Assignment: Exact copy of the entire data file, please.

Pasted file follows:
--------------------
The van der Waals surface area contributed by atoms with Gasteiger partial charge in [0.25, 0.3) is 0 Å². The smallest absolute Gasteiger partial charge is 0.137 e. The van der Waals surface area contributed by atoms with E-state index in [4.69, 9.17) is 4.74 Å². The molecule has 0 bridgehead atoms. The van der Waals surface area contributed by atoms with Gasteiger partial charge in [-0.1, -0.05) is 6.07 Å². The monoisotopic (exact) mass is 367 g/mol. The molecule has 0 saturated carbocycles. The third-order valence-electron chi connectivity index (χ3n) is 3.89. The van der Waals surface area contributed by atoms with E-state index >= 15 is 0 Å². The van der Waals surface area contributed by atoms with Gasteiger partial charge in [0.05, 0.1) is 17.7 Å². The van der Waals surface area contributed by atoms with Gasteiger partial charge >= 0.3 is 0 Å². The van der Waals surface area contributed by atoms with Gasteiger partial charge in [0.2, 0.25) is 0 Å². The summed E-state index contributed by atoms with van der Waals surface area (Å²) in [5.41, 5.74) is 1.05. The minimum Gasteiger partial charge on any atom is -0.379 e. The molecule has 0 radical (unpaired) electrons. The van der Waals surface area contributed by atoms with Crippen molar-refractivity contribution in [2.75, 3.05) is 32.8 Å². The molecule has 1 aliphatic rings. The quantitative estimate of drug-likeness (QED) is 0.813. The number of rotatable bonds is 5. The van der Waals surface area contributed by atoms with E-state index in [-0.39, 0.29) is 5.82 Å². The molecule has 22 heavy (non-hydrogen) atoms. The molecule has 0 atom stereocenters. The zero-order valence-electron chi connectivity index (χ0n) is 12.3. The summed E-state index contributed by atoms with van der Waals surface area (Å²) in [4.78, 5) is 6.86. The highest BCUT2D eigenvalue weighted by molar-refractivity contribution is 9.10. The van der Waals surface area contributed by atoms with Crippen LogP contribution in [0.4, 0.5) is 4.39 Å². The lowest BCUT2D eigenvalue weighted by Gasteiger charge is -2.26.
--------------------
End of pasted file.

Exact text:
The van der Waals surface area contributed by atoms with Gasteiger partial charge in [0.25, 0.3) is 0 Å². The smallest absolute Gasteiger partial charge is 0.137 e. The van der Waals surface area contributed by atoms with E-state index in [4.69, 9.17) is 4.74 Å². The molecule has 0 bridgehead atoms. The van der Waals surface area contributed by atoms with Gasteiger partial charge in [-0.1, -0.05) is 6.07 Å². The monoisotopic (exact) mass is 367 g/mol. The molecule has 0 saturated carbocycles. The third-order valence-electron chi connectivity index (χ3n) is 3.89. The van der Waals surface area contributed by atoms with E-state index >= 15 is 0 Å². The van der Waals surface area contributed by atoms with Gasteiger partial charge in [0.05, 0.1) is 17.7 Å². The van der Waals surface area contributed by atoms with Gasteiger partial charge >= 0.3 is 0 Å². The van der Waals surface area contributed by atoms with Gasteiger partial charge in [0.2, 0.25) is 0 Å². The summed E-state index contributed by atoms with van der Waals surface area (Å²) in [5.41, 5.74) is 1.05. The minimum Gasteiger partial charge on any atom is -0.379 e. The molecule has 0 radical (unpaired) electrons. The van der Waals surface area contributed by atoms with Crippen molar-refractivity contribution in [2.75, 3.05) is 32.8 Å². The molecule has 1 aliphatic rings. The quantitative estimate of drug-likeness (QED) is 0.813. The number of rotatable bonds is 5. The van der Waals surface area contributed by atoms with E-state index in [-0.39, 0.29) is 5.82 Å². The molecule has 22 heavy (non-hydrogen) atoms. The molecule has 0 atom stereocenters. The zero-order valence-electron chi connectivity index (χ0n) is 12.3. The summed E-state index contributed by atoms with van der Waals surface area (Å²) in [4.78, 5) is 6.86. The highest BCUT2D eigenvalue weighted by molar-refractivity contribution is 9.10. The van der Waals surface area contributed by atoms with Crippen LogP contribution in [0.4, 0.5) is 4.39 Å². The lowest BCUT2D eigenvalue weighted by Gasteiger charge is -2.26.